Wednesday, July 08, 2009

3rd person

This is about having someone else speak on your behalf. On my revamped home page, I listed some of the quotes from folks who know me and my work and included links to their Linked In profiles so you could see that these are REAL PEOPLE. ( is also where most of the quotes came from too)

Art Sobczak wrote about this concept recently:

How to Sound More Credible and Persuasive


It was finally my turn in line at the Department of
Motor Vehicles. I was hoping the simple transaction
wouldn't take too long. The computer had other ideas.

While a clerk, a manager, and a person who, I guess,
is paid to simply observe such things and smirk tried
to sort things out, I figured I'd entertain myself by
watching what was going on at the other windows.

Next to me a slight confrontation was unfolding.
A woman trying to register her car apparently didn't
have the appropriate proof of insurance. Spread out
on the counter I saw an ad ripped from the Yellow
Pages, a piece of notebook paper with numbers
scribbled on it, and a refrigerator magnet with
an insurance agent's name. "Well, this is the
company I'm getting the insurance from," she insisted,
pointing to the magnet, " ... and here's what I'm getting,"
she said as she shoved the paper in the clerk's

"Sorry, maam, I need actual proof of insurance."

Still not backing down, she was more insistent.
"Oh, come on. Look at this stuff. I have the
insurance. I just don't have the stupid piece of
paper with me that you want."

The guy behind the counter looked at her with
steely eyes, squinted them slightly, leaned
forward, and matter-of-factly said, "Lady, the
STATE OF NEBRASKA will not allow me to give you
a registration without actual proof of insurance."

She finally bought that one, and muttered something
about his, and his mother's genealogy as she stomped

I guess she figured she could argue with this guy,
but fighting the entire state was over her head.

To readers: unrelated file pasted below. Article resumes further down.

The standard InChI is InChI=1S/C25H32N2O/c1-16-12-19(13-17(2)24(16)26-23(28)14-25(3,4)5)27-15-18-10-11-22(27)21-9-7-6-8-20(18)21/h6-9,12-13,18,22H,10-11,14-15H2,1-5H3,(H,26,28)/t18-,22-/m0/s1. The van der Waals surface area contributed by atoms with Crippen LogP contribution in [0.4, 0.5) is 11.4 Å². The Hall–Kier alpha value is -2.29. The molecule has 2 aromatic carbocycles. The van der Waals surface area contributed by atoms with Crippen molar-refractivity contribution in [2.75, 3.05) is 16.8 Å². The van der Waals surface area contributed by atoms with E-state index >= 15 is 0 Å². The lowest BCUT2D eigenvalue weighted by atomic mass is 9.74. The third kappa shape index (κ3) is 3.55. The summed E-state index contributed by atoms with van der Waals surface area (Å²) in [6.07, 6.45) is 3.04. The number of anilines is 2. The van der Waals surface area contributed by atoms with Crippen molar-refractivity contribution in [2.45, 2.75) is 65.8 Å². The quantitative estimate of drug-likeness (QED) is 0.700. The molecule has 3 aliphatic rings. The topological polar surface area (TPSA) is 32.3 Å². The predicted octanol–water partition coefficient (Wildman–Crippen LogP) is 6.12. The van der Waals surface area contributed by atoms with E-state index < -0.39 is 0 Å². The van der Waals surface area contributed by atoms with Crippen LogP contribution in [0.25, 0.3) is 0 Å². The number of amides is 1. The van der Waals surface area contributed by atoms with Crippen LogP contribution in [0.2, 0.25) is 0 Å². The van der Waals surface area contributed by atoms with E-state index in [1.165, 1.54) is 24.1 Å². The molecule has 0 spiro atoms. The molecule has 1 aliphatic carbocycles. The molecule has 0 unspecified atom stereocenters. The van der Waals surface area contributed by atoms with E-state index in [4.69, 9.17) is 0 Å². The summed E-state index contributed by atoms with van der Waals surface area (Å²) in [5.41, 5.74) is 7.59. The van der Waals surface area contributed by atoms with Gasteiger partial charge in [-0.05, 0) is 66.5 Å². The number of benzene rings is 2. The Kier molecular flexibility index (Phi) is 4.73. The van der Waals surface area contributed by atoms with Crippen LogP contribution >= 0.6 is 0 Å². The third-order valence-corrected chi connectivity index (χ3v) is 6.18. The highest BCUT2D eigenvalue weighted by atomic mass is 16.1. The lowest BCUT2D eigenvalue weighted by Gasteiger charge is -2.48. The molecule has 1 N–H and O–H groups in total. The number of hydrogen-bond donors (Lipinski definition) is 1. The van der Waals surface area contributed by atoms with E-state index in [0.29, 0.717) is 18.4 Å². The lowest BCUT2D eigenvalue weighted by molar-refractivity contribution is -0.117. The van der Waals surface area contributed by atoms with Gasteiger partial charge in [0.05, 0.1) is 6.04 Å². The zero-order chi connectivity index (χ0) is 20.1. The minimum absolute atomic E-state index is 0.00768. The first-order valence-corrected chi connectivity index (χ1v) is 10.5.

This illustrates a sales and influence point
we can and do use:

Absent third parties of authority usually carry
more weight than what we say, or can substantiate
what we say.

We use this in different ways.

TESTIMONIALS: You can say that your system can
increase productivity by 20%. But it's more impressive
to state that "Jan Halston at Allied Engineering
saw a 22% increase in production output which he
said was directly attributable to the system."

Action Step: Think of actual testimonials, case
studies, and success stories. Get permission to
use company and individual names. But even without
names this still carries weight by saying, "I had a
customer the other day who said ..."


roll my eyes when I hear, "We're the most
respected in the business," or, "We're the
leaders in ..." The skeptic in me is thinking,
"According to whom?" What really carries clout,
though, is something like, "According to
a study done by Widget News Magazine, we are
rated number one in customer satisfaction."

Action Step: Collect all the studies, news articles,
and other information mentioning your company and
products. Compile according to the categories and
situations you can use.


THIRD PARTIES OR ENTITIES: If a savvy customer
detects you can give him a lower price, he
will keep grinding, trying to extract it from you.
However, it's more difficult when the price is
set by the Corporate Pricing Committee, and is
based on a complex algorithm, market prices for
raw materials, and the phases of the moon. Of
course, your hands are tied in this case. You
get the picture.

Action Step: Think of the situations you encounter
where you are challenged. Prices, benefits ...
then determine if there are other people or
entities you can use to substantiate--not make
excuses for--the way things are.

Go and Have Your Best Week Ever!


Quote of the Week

"The cure for grief is motion."
Elbert Hubbard

Contact: Art Sobczak, President, Business By Phone Inc. 13254 Stevens St.,
Omaha, NE 68137,
(402) 895-9399. Or,

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